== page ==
Musicals

 

 

 

 

 

 

A review by Vanessa Bunnfor EXTRA! EXTRA!

 

 

2nd Company presents

Assassins

 

Johnjo Flynn as Lee Harvey Oswald and Martin Dickinson as John Wilkes Booth

Photo credit: www.francisloney.com

 

Music and Lyrics by Stephen Sondheim

Book by John Weidman

Based on an idea by Charles Gilbert, Jr.

Director: Ray Rackham

Choreographer: Chris Whittaker

Musical Director: Joe Bunker

Costume Designer: Gemma Veitch

 

Pleasance Theatre

 

21 March – 7 April 2012

 

A sixteen-strong cast and band of six deliver an enthralling tour through the circumstances of ten actual or would-be killers of American Presidents in this accomplished production of Stephen Sondheim's acclaimed Assassins. The band performs the score with impressive scope - sultry keys combined with strings and trumpet forming a rich tapestry of sound. Their location is the only concern, hidden behind the stage is not an ideal placement and sound balance may have been better served if they’d occupied a more central position.

A rustic set, draped with beaten but regal stars and stripes is an early indication that this play is concerned not so much with a portrayal of the American Dream as its disenchanted underbelly. Impeccable casting and tight, spirited choreography ensure that this story of a collective pursuit of some kind of happiness is a believable, riveting one.

The assassins are introduced one by one by enthusiastic Proprietor (Paul Burnham) who encouragingly supplies guns in all shapes and sizes to the interesting posse whilst fuelling their reactionary tendencies through song. The preparation for and, assassinations of several American Presidents are then presented from the gun-sight perspective of the killers. The band is as capable of invoking the celebratory atmosphere in which the murders are enacted as the sinister, complex mental arenas in which thoughts of murder flourish.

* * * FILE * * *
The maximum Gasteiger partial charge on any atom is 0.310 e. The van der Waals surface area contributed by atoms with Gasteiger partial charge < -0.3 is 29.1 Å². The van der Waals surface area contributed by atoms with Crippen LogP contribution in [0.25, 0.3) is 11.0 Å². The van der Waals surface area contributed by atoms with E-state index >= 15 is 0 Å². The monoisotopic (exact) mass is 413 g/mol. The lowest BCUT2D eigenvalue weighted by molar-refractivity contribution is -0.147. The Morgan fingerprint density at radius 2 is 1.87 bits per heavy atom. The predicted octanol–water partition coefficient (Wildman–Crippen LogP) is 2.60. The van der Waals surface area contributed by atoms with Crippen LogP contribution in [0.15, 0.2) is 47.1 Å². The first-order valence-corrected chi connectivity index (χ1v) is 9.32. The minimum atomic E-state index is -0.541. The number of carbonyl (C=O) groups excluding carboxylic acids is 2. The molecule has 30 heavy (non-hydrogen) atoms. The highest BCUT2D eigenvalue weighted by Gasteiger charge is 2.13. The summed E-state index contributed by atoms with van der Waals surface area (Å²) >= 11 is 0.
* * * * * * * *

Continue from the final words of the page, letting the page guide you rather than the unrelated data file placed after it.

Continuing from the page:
Brandon Force is nothing short of outstanding as Charles Guiteau - with a demented grin and deluded positivity he takes “The Ballad of Guitteau” through a grand tour of dancing, prancing and jazz-hands with immeasurable gusto, before reluctantly approaching the scaffold to meet his “Lordy”. Even apart from his centrepiece, every scene he inhabits sizzles with comic energy.  Martin Dickinson as John Wilkes Booth is also exceptional. Dapper, commanding and bearing an uncanny resemblance to Abraham Lincoln's real killer, his stage presence is consuming, culminating in his dictating the action at the closing scene.

The two would-be assassins of Gerald Ford are an absolute delight; Sara Jane Moore (Bronwyn Baud) and Lynette 'Squeaky' Fromme (Marcia Brown) bond together over a shared affection for Charles Manson and their flippant, clumsy approach to the task in hand is brisk and compelling.  The ensemble of upstanding American citizens who represent the masses are bedecked in well-chosen finery dominated by fine fabric and furs illustrating the 'vaudeville limbo' intended, aided by jaunty, festive, all-American music from the band.

Sarah Jane Moore once stated when asked about her attempted assassination of Gerald Ford that it was “at the time a correct expression of [her] anger”. Assassins provocatively challenges accepted notions of correctness, expression and anger, and calls into question ideas of motive and causation. It is no mistake that the presidents in this production are an almost invisible party since the assassins are proffered the limelight; an exceptional cast under Ray Rackham's direction accept the offer completely.

 

 

www.pleasance.co.uk

Pleasance Theatre
Carpenter's Mews, North Road, London N7 9EF

Box Office: 020 7609 1800

Tickets: £15.00

 

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